With this in mind the BBC broadcast adaptations in January 1950, June 1952 and July 1952. The poem works especially well in performance. Masefield himself recorded an adaptation released on a single long-playing record in 1960 and Ronald Pickup broadcast a two part reading on BBC radio in May 1984 (unfortunately not preserved in the BBC archives). The actor, writing recently of the poem and his broadcast, noted:
In so many anthologies for school consumption in the 40s and 50s the famous and vivid chase sequence always had a place and I remember at about age 13 showing off in class and reading it out loud with great exuberance, a relish and excitement that the much neglected Masefield arouses. Many years later I felt the same but more so. Reading the whole poem is quite wonderful and what remains with me is the feeling I had of being an amazing film camera, capturing a whole community in all its detail and colour, relentlessly and inevitably focussing on the event of the hunt. Aside from his sheer breathless and breathtaking technique it is such a multicoloured and multifaceted evocation of a whole era…20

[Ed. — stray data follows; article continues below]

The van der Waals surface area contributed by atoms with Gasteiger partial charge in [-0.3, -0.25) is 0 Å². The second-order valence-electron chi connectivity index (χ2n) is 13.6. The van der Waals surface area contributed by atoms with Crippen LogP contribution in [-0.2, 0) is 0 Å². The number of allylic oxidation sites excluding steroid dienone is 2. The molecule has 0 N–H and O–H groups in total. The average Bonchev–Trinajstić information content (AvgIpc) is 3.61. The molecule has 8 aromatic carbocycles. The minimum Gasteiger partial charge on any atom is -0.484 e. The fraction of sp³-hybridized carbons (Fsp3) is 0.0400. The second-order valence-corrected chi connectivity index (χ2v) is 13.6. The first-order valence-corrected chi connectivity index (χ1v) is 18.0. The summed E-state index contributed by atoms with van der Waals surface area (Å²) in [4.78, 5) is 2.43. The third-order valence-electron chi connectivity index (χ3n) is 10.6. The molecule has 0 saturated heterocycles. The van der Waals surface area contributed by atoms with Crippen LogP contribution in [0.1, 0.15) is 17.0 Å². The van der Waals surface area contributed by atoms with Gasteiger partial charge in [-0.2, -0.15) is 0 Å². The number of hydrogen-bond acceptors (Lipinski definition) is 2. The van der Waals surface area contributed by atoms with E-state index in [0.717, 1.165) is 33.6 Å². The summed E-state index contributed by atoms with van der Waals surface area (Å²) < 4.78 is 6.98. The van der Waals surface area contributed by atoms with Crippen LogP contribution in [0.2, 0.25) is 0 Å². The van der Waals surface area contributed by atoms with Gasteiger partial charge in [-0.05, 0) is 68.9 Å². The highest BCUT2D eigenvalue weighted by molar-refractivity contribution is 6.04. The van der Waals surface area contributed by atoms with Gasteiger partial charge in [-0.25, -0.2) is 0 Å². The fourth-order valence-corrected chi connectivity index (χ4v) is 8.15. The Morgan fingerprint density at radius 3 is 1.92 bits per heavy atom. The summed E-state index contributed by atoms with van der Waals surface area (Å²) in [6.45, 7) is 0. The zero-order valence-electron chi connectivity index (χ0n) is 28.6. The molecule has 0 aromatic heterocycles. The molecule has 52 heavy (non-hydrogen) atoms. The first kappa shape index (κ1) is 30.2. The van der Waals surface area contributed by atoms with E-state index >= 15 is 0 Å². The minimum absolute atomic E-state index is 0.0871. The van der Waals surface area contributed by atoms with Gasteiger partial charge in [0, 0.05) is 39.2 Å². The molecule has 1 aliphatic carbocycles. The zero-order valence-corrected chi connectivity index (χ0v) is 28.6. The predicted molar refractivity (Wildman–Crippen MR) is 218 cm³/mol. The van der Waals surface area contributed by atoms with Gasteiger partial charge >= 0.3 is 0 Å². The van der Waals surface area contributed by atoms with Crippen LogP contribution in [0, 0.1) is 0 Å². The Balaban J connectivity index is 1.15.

The following year the Young Vic produced a studio production in London based on the poem. More recently, in October 2006, as a feat of memory and performance a former bookseller, Richard Field, committed the entire work to memory and gave a thrilling recital in Letchworth. Mr Field particularly noted that Masefield’s jog-trot rhythms dissolved in performance and became flexible lines revealing skilful use of ordinary (or nearly ordinary) English speech patterns.
Reynard the Fox has been unavailable for many years in a singlevolume publication. For the present edition I have taken the opportunity to examine the original manuscript and also to provide a number of additional texts as appendices. These appendices include Masefield’s essay ‘Fox-Hunting’ of which Muriel Spark writes ‘it is so much a part of the poem that the two should, perhaps, always be printed together; the prose is, moreover, so well written that it could not but adorn the book.’21 Also present is the text of Masefield’s own shortened adaptation of the poem, transcribed from the 1960 recording.22 The additional texts help provide a context for Masefield’s own feelings on fox-hunting.
Ultimately, despite his exhilaration with the hunt, the author remains true to his lifelong sympathy for the underdog. L.A.G. Strong gave an eyewitness account of Masefield telling of the poem’s conception: